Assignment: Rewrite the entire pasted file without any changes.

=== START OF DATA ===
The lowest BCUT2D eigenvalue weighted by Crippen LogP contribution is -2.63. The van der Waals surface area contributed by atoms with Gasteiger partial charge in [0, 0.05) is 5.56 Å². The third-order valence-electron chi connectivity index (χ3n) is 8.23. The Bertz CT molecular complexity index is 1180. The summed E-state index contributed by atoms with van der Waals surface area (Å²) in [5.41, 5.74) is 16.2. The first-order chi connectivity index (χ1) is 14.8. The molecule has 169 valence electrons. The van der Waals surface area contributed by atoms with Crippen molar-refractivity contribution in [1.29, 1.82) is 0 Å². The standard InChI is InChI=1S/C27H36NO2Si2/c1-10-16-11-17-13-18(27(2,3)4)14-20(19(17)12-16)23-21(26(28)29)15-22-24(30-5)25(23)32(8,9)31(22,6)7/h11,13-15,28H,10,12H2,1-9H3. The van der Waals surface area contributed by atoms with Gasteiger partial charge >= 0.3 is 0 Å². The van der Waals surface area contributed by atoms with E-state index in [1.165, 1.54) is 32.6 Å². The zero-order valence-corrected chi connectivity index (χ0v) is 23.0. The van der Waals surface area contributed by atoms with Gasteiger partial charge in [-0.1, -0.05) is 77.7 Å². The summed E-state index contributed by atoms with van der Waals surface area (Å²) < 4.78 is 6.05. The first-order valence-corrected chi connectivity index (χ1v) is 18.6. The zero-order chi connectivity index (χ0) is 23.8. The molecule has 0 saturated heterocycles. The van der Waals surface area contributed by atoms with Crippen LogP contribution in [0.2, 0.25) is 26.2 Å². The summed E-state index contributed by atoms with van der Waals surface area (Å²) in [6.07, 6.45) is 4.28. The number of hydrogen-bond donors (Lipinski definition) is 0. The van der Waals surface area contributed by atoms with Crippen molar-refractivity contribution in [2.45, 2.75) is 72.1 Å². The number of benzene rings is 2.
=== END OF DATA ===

The lowest BCUT2D eigenvalue weighted by Crippen LogP contribution is -2.63. The van der Waals surface area contributed by atoms with Gasteiger partial charge in [0, 0.05) is 5.56 Å². The third-order valence-electron chi connectivity index (χ3n) is 8.23. The Bertz CT molecular complexity index is 1180. The summed E-state index contributed by atoms with van der Waals surface area (Å²) in [5.41, 5.74) is 16.2. The first-order chi connectivity index (χ1) is 14.8. The molecule has 169 valence electrons. The van der Waals surface area contributed by atoms with Crippen molar-refractivity contribution in [1.29, 1.82) is 0 Å². The standard InChI is InChI=1S/C27H36NO2Si2/c1-10-16-11-17-13-18(27(2,3)4)14-20(19(17)12-16)23-21(26(28)29)15-22-24(30-5)25(23)32(8,9)31(22,6)7/h11,13-15,28H,10,12H2,1-9H3. The van der Waals surface area contributed by atoms with Gasteiger partial charge >= 0.3 is 0 Å². The van der Waals surface area contributed by atoms with E-state index in [1.165, 1.54) is 32.6 Å². The zero-order valence-corrected chi connectivity index (χ0v) is 23.0. The van der Waals surface area contributed by atoms with Gasteiger partial charge in [-0.1, -0.05) is 77.7 Å². The summed E-state index contributed by atoms with van der Waals surface area (Å²) < 4.78 is 6.05. The first-order valence-corrected chi connectivity index (χ1v) is 18.6. The zero-order chi connectivity index (χ0) is 23.8. The molecule has 0 saturated heterocycles. The van der Waals surface area contributed by atoms with Crippen LogP contribution in [0.2, 0.25) is 26.2 Å². The summed E-state index contributed by atoms with van der Waals surface area (Å²) in [6.07, 6.45) is 4.28. The number of hydrogen-bond donors (Lipinski definition) is 0. The van der Waals surface area contributed by atoms with Crippen molar-refractivity contribution in [2.45, 2.75) is 72.1 Å². The number of benzene rings is 2.